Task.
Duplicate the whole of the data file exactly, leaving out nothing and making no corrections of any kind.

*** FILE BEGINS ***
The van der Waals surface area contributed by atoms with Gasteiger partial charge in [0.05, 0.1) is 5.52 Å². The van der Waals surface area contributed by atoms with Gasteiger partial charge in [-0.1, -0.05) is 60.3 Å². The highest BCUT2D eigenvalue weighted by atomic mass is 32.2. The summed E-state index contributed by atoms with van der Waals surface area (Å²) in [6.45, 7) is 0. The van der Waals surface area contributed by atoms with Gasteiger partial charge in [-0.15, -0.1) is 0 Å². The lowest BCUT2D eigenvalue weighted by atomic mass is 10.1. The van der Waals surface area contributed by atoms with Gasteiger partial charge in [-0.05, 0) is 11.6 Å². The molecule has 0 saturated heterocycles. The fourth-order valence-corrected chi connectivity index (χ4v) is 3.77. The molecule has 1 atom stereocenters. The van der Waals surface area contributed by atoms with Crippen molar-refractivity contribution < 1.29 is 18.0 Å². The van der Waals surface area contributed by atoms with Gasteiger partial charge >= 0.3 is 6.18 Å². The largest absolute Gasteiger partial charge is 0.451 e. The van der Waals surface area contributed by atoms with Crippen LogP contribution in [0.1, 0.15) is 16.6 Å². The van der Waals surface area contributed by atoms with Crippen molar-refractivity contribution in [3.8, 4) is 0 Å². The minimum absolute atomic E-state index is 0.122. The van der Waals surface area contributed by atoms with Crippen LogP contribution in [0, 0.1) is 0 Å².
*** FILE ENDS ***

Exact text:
The van der Waals surface area contributed by atoms with Gasteiger partial charge in [0.05, 0.1) is 5.52 Å². The van der Waals surface area contributed by atoms with Gasteiger partial charge in [-0.1, -0.05) is 60.3 Å². The highest BCUT2D eigenvalue weighted by atomic mass is 32.2. The summed E-state index contributed by atoms with van der Waals surface area (Å²) in [6.45, 7) is 0. The van der Waals surface area contributed by atoms with Gasteiger partial charge in [-0.15, -0.1) is 0 Å². The lowest BCUT2D eigenvalue weighted by atomic mass is 10.1. The van der Waals surface area contributed by atoms with Gasteiger partial charge in [-0.05, 0) is 11.6 Å². The molecule has 0 saturated heterocycles. The fourth-order valence-corrected chi connectivity index (χ4v) is 3.77. The molecule has 1 atom stereocenters. The van der Waals surface area contributed by atoms with Crippen molar-refractivity contribution < 1.29 is 18.0 Å². The van der Waals surface area contributed by atoms with Gasteiger partial charge >= 0.3 is 6.18 Å². The largest absolute Gasteiger partial charge is 0.451 e. The van der Waals surface area contributed by atoms with Crippen LogP contribution in [0.1, 0.15) is 16.6 Å². The van der Waals surface area contributed by atoms with Crippen molar-refractivity contribution in [3.8, 4) is 0 Å². The minimum absolute atomic E-state index is 0.122. The van der Waals surface area contributed by atoms with Crippen LogP contribution in [0, 0.1) is 0 Å².